SCHOOL drop-out rates have fallen significantly as nine in 10 pupils stay on to do the Leaving Certificate.
An all-time high of slightly more than 90pc of teenagers are now completing second-level education, up from 82pc a decade ago.
New figures paint a particularly heartening picture of improved school completion rates by those most likely to leave early -- boys and pupils in disadvantaged areas.
About 88pc of teen boys are now sitting the Leaving Cert, up from about 72pc 10-11 years ago, according to latest data from the Department of Education.
Schools in the DEIS scheme for disadvantaged pupils have seen a jump from 68pc to 80pc in those staying on over the past decade. The latest Report on Retention Rates of Pupils in Second Level Schools covers those who started in first year in 2005 and 2006 and who sat the Leaving Cert between 2010 and 2012.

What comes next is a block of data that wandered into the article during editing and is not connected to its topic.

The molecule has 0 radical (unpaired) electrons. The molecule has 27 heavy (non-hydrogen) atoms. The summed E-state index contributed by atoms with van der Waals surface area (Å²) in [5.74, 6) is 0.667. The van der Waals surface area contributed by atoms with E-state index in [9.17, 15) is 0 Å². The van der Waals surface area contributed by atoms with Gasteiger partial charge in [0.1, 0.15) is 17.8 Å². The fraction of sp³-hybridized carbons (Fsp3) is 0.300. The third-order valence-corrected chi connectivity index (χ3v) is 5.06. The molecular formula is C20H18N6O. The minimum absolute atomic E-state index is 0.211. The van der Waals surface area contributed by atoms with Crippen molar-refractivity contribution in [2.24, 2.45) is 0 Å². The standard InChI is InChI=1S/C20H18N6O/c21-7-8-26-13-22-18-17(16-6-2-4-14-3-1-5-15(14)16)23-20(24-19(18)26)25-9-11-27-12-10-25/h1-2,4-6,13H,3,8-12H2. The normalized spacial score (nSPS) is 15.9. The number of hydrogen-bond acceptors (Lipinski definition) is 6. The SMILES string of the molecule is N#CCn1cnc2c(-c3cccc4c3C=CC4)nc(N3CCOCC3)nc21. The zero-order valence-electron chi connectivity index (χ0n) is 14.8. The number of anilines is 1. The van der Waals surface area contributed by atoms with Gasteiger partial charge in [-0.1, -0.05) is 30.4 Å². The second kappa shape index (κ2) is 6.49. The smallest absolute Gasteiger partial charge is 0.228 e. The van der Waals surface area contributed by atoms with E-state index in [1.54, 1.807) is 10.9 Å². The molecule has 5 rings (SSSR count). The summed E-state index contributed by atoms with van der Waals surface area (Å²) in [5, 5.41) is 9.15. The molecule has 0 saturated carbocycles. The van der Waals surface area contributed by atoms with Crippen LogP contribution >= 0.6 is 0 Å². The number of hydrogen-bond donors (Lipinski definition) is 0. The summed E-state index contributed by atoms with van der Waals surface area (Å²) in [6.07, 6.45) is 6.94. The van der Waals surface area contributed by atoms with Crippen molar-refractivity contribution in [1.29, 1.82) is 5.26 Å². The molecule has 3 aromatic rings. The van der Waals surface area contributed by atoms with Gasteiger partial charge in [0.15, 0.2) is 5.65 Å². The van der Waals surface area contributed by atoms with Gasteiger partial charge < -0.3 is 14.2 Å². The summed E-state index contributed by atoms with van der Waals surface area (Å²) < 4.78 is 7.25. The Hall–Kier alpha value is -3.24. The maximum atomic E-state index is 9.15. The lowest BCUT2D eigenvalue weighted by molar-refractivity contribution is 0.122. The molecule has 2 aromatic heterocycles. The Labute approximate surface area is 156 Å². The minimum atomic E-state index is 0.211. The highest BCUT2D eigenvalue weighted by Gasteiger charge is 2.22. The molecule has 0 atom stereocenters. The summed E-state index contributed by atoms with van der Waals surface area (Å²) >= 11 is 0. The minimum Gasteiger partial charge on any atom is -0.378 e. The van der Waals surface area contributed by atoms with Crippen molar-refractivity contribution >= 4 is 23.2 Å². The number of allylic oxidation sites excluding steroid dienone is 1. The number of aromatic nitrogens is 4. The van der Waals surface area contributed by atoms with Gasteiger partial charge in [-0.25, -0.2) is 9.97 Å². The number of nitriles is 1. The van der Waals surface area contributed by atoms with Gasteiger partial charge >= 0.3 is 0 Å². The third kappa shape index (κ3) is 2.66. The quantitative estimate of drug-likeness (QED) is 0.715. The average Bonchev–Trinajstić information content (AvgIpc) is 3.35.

The economic downturn has played a big role in the improved retention rates because jobs in areas such as retail or construction have dried up.
Extra supports provided for schools in disadvantaged areas are also getting credit for the boost in pupil retention rates at secondary schools.
According to latest figures, 89pc of young males are completing their second-level education, compared with 92pc of females. Irish Vocational Education Association (IVEA) general secretary, Michael Moriarty, said: "If ever there was a signal to government of the value of investment in education, then this report does just that."